Rising tenor Fabiano tackles early Verdi

AP News
Posted: Apr 05, 2013 10:01 AM
Rising tenor Fabiano tackles early Verdi

Music lovers who have seen "The Audition," the documentary about a vocal competition at the Metropolitan Opera, may remember tenor Michael Fabiano as the dark, almost brooding presence who stands out in sharp contrast to his chipper, smiling fellow contestants.

The film takes viewers backstage where 10 young singers were competing in the finals of the Met's 2007 National Council Auditions for prize money and a career boost. Fabiano, only 22 at the time, is memorable for the blunt, tell-it-like-it-is attitude he reveals in such remarks as: "You know, people don't love each other ... they have to play that game," and, "There's always going to be another tenor in line to do my job."

On the strength of his urgent, emotionally charged singing — if not his sunny personality — the judges named Fabiano one of six winners that year, and since then he has performed in many leading opera houses and concert halls, including in Berlin, Milan and Paris. He has sung twice at the Met, most recently last fall as Cassio in Verdi's "Otello" with Renee Fleming.

But on Monday night, he makes his highest-profile New York appearance yet, singing the role of Oronte in Verdi's "I Lombardi" in concert with the Opera Orchestra of New York at Lincoln Center's Avery Fisher Hall.

"I've been chomping at the bit to do this opera," Fabiano said in an interview this week after a rehearsal in a West Side Manhattan studio. "It's not the longest role for a Verdian tenor, but it's highly memorable to the public ear because the music is so tuneful and beautiful."

"I Lombardi," Verdi's fourth opera, is set during the First Crusade. Oronte, son of the ruler of Antioch, doesn't appear until the second of four acts, and by Act 3 he's been mortally wounded. But he sings the score's best-known aria, "La mia letizia infondere." He also gets to suffer one of those extended operatic death scenes usually reserved for sopranos, and he even reappears briefly from heaven in Act 4 to help lead the Christians to victory.

"Every moment I'm onstage is consequential," Fabiano said, adding, "I've got to deliver a huge range of dynamics, from very soft to very loud. I have to be able to show my voice is fluid, that I can move up and down the scale quickly and that I can sustain long, high notes."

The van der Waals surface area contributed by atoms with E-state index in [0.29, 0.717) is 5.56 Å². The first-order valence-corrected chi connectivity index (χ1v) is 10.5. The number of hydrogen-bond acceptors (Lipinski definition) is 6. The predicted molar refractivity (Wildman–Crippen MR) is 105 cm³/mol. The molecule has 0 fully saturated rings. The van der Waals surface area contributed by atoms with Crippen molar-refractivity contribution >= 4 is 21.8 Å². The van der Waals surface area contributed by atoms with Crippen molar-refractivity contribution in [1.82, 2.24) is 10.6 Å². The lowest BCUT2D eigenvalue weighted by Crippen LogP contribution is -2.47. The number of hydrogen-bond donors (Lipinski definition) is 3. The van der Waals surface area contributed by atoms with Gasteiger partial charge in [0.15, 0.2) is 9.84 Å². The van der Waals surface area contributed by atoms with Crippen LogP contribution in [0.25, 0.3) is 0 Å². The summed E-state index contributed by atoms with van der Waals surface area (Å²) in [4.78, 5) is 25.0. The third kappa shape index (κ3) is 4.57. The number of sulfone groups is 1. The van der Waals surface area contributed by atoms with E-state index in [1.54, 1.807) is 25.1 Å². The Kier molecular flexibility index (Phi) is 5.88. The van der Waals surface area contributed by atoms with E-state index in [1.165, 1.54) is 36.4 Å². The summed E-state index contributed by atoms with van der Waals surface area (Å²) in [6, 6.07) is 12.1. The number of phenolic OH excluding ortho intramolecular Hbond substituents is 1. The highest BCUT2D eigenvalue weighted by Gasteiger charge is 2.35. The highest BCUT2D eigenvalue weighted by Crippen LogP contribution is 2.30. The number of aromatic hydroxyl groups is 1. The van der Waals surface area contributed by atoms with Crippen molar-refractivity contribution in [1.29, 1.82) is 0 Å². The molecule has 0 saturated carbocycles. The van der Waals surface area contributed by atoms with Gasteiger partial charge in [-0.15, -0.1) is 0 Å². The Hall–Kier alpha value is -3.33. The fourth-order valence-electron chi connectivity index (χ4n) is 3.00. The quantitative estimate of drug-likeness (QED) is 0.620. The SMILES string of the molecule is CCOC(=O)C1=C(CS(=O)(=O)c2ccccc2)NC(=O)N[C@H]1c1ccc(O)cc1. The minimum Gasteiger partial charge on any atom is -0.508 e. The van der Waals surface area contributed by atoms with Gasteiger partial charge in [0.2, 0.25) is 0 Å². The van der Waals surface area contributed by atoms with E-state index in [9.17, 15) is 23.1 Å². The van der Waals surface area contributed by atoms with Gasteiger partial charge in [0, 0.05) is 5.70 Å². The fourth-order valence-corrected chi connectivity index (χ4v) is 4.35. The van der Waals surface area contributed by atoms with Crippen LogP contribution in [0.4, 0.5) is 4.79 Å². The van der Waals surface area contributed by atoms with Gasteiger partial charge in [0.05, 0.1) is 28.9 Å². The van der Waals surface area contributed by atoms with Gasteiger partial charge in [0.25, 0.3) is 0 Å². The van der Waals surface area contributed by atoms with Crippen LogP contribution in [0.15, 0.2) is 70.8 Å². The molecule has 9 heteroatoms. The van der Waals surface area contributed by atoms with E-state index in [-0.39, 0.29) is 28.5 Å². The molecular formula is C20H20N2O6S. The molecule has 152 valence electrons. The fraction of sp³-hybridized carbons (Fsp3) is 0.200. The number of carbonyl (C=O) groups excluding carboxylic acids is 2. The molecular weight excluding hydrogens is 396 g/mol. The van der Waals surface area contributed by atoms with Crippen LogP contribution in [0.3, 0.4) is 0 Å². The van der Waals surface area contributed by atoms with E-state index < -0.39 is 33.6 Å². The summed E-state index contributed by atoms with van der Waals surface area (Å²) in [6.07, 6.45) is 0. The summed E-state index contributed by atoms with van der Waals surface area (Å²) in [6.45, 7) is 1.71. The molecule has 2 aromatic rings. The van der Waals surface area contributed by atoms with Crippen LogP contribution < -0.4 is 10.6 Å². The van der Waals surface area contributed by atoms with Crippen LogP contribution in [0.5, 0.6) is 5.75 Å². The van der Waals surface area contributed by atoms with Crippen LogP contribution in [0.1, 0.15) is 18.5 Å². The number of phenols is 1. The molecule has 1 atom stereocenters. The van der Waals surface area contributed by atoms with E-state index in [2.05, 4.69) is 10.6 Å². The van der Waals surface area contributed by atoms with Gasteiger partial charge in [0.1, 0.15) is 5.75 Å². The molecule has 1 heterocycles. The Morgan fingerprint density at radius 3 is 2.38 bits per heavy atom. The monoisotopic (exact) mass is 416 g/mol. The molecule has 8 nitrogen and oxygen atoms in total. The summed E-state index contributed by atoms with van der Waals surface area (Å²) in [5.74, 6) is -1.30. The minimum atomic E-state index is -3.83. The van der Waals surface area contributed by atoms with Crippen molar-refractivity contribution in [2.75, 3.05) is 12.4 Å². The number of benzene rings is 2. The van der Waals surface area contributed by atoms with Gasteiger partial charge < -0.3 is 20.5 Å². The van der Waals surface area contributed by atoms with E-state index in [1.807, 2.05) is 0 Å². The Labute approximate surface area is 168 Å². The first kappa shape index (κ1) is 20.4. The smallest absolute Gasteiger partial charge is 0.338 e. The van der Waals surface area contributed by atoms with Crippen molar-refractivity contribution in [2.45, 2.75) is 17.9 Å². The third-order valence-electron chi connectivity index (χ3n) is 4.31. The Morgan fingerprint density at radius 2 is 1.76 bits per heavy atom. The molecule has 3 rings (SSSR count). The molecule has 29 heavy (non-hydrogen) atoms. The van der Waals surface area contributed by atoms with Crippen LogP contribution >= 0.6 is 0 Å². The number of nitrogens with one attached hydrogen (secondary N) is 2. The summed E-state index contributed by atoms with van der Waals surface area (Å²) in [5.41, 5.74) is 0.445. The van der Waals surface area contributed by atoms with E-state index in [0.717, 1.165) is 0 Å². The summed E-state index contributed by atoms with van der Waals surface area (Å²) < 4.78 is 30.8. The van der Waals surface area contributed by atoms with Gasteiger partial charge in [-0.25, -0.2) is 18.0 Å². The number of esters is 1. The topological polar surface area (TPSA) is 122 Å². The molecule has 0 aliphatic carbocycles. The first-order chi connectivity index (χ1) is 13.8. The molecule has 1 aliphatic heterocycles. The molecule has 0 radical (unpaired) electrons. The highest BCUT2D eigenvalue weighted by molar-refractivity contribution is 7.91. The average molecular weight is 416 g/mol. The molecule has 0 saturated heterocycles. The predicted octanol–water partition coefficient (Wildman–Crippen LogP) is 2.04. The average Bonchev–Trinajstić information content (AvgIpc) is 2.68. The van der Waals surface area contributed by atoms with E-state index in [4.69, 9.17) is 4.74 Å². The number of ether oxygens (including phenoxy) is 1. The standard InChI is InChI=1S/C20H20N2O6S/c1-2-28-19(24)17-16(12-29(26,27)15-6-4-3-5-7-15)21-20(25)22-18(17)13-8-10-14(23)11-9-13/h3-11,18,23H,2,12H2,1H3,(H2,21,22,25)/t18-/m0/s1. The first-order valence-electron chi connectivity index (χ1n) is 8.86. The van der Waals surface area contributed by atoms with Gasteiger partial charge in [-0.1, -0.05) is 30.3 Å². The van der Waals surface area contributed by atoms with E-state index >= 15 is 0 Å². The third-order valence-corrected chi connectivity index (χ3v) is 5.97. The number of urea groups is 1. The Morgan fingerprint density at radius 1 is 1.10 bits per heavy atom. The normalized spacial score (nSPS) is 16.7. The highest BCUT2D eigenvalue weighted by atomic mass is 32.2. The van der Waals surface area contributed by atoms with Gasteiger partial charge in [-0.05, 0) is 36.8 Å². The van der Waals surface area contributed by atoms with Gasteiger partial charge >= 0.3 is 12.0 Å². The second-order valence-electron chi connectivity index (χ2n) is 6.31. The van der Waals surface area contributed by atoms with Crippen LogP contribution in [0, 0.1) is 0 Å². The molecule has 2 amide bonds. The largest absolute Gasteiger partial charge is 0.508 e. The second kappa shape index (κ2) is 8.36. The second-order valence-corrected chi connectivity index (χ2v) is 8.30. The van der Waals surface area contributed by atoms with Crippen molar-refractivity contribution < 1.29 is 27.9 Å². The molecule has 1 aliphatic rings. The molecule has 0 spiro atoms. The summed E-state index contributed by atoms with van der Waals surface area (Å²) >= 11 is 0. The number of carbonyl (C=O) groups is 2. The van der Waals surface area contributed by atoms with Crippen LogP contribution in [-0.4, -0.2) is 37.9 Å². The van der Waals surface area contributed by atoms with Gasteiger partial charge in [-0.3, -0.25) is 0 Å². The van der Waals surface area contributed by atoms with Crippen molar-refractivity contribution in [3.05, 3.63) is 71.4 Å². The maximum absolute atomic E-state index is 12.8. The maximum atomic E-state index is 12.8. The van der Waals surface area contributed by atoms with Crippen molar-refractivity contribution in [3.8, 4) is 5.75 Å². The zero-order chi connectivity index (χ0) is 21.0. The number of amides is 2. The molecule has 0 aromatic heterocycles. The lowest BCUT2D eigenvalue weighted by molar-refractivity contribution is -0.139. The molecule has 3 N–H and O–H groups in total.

Fabiano's co-star on Monday will be soprano Angela Meade, who studied with him at Philadelphia's Academy of Vocal Arts and was also a winner of those Met auditions. In rehearsal that day they had ended a duet on a prolonged high B-flat, and Fabiano admits there's a bit of good-natured competition to see who can hold it longer. "We're both strong personalities," he said. "And we feed off of each other's energy."

Though rarely performed, "I Lombardi" has an illustrious history in New York. The Met's one and only production was staged in 1993 for Luciano Pavarotti. The OONY has done it twice before, both times with exceptional tenors: Jose Carreras in 1972 and Carlo Bergonzi in 1986.

Fabiano, who describes his voice as a "middleweight lyric tenor," looks forward in coming years to performing more early Verdi operas, like "Il Corsaro" and "Attila," and also the heavier bel canto works of Donizetti, like "La Favorite" and "Roberto Devereux."

This summer he will sing the role of Alfredo in Verdi's "La Traviata" for his debut in Santa Fe, N.M., and then appear as Alfred in a new production of the Johann Strauss operetta "Die Fledermaus" at the Met, opening on New Year's Eve.

Fabiano was born into a musical family in New Jersey but went to college at the University of Michigan intending to major in business and economics. Then he started studying voice with faculty member George Shirley, who in the 1960s had become the first African-American tenor to sing leading roles at the Met.

"With George telling me that I had the goods, that I should go for it, I made the calculation that it would be wise to study," Fabiano said. "He thought that I had a great gift that I needed to make better, and that if I didn't share it I was doing an injustice to at least some people, and so I had to pursue it. I agree with that kind of philosophy."

From Michigan, he went on to AVA, where his voice teacher was Bill Schuman, with whom he continues to study, along with two coaches who help him prepare new roles.

Six years later, how does the 28-year-old Fabiano — still very young for a successful opera singer — look back on his earlier self as documented in "The Audition"? The rough edges appear to have smoothed out, but the underlying drive to succeed at all costs is still there.

"I think everybody grows over time," he said with a wry smile. "I'm glad the Met showed the world what we do as competitors and as opera singers, what goes on behind the curtain.

"As much as the public doesn't want to admit it, the world is competitive."